George Floyd: The 'gentle giant' who became a symbol of the fight against racism

  • The 1.93m tall George Floyd was known to friends and family as a 'gentle giant' who wanted the best for his children.
  • Growing up in the Third Ward, Houston, Floyd took on the role of big brother to a lot of the local boys.
  • Floyd's portrait and final words, 'I can't breathe', have reverberated around the world, sparking calls for an end to racism and police brutality.

George Floyd, the 46-year-old African American whose killing by a white police officer transformed him into a global icon of the struggle against racism and police brutality, will be laid to rest on Tuesday in Houston, the city where he grew up.

Standing at six foot, four inches (1.93 metres) tall, Floyd was known to friends and family as a "gentle giant", a rapper and athlete who suffered run-ins with the law and addiction but who wanted the best for his children.

His mother, for whom he cried out when he was dying on 25 May in Minneapolis, moved to Houston shortly after he was born in 1973 in North Carolina.

He grew up in the Third Ward, a poor and predominantly African American neighbourhood in central Houston.

"We didn't have a whole lot, but we always had each other," his cousin Shareeduh Tate said during a memorial gathering last week in Minneapolis.

His second grade teacher Waynel Sexton told AFP that seven-year-old George had dreamed of one day becoming a Supreme Court judge.

At Jake Yates High School, he played the role of big brother to a lot of the local boys.

"He was teaching us how to be a man because he was in the world already before us," said his younger brother Philonise at the memorial.

Floyd stood out on the football field and excelled at basketball, playing the latter sport when he went to college.

"He was a monster on the court," said Philonese. "But in life, in general, talking to people, a gentle giant."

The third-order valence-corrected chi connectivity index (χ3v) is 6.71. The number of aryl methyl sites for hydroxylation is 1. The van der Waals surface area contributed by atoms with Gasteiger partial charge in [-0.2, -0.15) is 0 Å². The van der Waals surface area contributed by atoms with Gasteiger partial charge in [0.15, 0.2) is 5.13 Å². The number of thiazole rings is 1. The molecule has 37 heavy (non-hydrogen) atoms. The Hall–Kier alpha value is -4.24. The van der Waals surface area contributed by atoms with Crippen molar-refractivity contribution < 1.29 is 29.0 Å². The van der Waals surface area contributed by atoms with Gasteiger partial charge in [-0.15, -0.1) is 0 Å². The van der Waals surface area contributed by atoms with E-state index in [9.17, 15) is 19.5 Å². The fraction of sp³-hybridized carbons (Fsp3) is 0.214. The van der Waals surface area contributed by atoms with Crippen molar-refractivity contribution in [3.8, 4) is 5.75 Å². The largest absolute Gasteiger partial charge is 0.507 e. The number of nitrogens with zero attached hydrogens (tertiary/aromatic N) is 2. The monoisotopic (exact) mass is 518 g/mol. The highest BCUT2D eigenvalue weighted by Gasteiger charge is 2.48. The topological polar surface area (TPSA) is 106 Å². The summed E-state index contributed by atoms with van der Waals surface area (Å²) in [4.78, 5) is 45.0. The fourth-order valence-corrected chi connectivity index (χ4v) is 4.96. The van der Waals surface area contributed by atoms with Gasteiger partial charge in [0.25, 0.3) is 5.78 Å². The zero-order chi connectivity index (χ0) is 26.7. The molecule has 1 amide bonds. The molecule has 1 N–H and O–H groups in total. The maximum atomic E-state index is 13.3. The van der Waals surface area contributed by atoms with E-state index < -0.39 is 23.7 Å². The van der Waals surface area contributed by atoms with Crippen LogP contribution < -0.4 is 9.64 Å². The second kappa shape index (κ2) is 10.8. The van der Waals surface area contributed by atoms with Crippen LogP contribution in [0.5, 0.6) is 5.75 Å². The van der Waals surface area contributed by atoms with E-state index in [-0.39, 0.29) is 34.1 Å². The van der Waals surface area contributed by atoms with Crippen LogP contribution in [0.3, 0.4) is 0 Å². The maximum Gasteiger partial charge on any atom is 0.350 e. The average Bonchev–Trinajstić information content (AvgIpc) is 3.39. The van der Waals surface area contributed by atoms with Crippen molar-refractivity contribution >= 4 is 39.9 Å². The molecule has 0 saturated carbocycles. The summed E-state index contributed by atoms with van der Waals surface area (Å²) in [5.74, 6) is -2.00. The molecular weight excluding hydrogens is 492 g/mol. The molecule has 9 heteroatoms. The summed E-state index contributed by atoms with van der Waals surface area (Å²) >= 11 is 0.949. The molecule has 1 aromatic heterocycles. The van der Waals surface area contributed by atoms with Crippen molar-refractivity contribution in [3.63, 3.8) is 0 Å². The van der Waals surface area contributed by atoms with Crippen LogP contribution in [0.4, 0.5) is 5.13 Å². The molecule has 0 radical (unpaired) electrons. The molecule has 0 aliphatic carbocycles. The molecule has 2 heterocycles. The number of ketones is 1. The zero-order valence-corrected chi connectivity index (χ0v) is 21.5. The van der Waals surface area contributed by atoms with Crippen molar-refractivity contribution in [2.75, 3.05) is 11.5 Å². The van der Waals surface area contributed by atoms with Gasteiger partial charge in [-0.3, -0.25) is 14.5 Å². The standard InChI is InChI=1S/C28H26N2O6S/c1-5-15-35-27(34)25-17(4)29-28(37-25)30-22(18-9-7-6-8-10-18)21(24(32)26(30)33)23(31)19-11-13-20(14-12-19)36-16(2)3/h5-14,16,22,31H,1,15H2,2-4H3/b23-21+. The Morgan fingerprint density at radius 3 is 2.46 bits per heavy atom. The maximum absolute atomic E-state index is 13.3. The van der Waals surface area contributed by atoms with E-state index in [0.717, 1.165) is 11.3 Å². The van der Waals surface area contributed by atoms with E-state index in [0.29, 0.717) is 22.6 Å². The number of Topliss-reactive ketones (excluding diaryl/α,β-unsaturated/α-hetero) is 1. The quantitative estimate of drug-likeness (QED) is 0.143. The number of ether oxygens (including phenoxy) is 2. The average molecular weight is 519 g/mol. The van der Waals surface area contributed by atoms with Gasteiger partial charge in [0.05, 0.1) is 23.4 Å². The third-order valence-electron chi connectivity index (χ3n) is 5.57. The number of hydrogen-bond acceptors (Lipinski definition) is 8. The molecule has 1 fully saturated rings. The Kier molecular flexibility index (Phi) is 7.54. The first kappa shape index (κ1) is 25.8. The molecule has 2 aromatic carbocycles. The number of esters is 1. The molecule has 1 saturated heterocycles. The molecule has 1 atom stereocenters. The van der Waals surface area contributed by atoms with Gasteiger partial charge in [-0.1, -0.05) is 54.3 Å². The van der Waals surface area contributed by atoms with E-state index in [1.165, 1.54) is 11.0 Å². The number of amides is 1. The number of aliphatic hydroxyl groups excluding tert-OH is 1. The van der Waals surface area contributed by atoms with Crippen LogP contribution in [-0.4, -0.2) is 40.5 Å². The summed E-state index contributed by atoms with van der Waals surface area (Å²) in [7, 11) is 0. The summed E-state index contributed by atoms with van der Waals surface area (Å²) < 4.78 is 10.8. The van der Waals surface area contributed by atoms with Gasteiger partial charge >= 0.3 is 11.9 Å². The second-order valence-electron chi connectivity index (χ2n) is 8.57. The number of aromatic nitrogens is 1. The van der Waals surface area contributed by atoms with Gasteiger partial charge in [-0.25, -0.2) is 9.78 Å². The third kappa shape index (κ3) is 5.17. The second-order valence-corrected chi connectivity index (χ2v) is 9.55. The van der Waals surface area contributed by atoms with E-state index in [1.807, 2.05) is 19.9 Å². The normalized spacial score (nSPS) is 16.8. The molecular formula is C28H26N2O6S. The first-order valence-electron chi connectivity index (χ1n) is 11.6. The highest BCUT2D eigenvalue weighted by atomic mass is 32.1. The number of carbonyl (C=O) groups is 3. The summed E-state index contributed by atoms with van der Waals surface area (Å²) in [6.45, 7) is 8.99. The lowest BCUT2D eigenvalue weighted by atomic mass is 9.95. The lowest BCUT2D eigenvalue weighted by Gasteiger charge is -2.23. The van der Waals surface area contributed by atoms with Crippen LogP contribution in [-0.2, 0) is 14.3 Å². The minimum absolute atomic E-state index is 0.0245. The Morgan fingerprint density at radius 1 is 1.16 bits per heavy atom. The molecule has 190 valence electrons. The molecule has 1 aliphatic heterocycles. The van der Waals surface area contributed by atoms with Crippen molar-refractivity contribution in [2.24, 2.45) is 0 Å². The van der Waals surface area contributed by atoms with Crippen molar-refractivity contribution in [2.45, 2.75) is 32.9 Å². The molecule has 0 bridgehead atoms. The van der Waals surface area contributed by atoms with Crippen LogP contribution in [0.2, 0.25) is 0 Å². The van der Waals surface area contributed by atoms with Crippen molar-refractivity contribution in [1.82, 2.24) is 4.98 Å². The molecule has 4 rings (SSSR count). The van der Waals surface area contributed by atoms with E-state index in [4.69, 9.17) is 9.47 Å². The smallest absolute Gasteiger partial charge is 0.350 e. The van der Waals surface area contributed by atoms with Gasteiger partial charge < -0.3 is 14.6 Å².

'Way with words'

He dropped out of college and came back to Houston to help out his family.

In the 1990s, he threw himself into Houston's hip-hop circuit under the name of "Big Floyd", where he enjoyed some success.

But he could not escape the violence of Houston's underground scene, and was arrested several times for thefts and drug dealing. Local media said he was jailed in the early 2000s for armed burglary, serving four years.

After prison, he turned to religion and fell in with the pastor of a church in the Third Ward, using his notoriety and his love of basketball star Lebron James to draw in young men to the ministry, where he taught them religion and coached them in basketball.

"He was powerful, he had a way with words," said Philonese.

Floyd moved to Minneapolis in 2014 for a "change of scenery" and to look for more stable employment to help support the mother of his newborn daughter Gianna.

He worked as a truck driver for the Salvation Army and then as a bouncer at a bar, a job he lost when the city's restaurants shut down because of the pandemic.

"I got my shortcomings and my flaws, and I ain't better than nobody else," Floyd wrote on Instagram in 2017.

"But, man, the shootings that's going on, man, I don't care what religion you're from, man, or where you're at, man. I love you, and God love you, man. Put them guns down, man."

Delivering justice

But on 25 May, Floyd died a drawn-out death by asphyxiation with a police officer's knee on his neck – his killing, filmed by bystanders, instantly going viral around the world.

He had just bought cigarettes with a forged $20 bill and had taken fentanyl, a powerful opioid.

His final words – "I can't breathe" – and his portrait have been beamed around the world, together with demands of African Americans for an end to racism and police brutality.

HOUSTON, TEXAS - JUNE 08: People visit a memorial
People visit a memorial and mural that honours George Floyd at the Scott Food Mart corner store in Houstons Third Ward where Mr. Floyd grew up. (Photo by Joe Raedle/Getty Images)

"I want justice for him, and I want justice for him because he was good. No matter what anybody thinks, he was good," said Roxie Washington, the mother of his daughter Gianna, who is now six.

Floyd was to be buried on Tuesday next to his mother Larcenia, who died in 2018 and whose nickname "Cissy" he had tattooed on his chest.

Residents of the Third Ward in Houston, where he grew up, have already paid their respects with two murals.

One, painted on the red brick wall of the social housing block where Floyd grew up, shows "Big Floyd" with angel's wings and a halo around his head.

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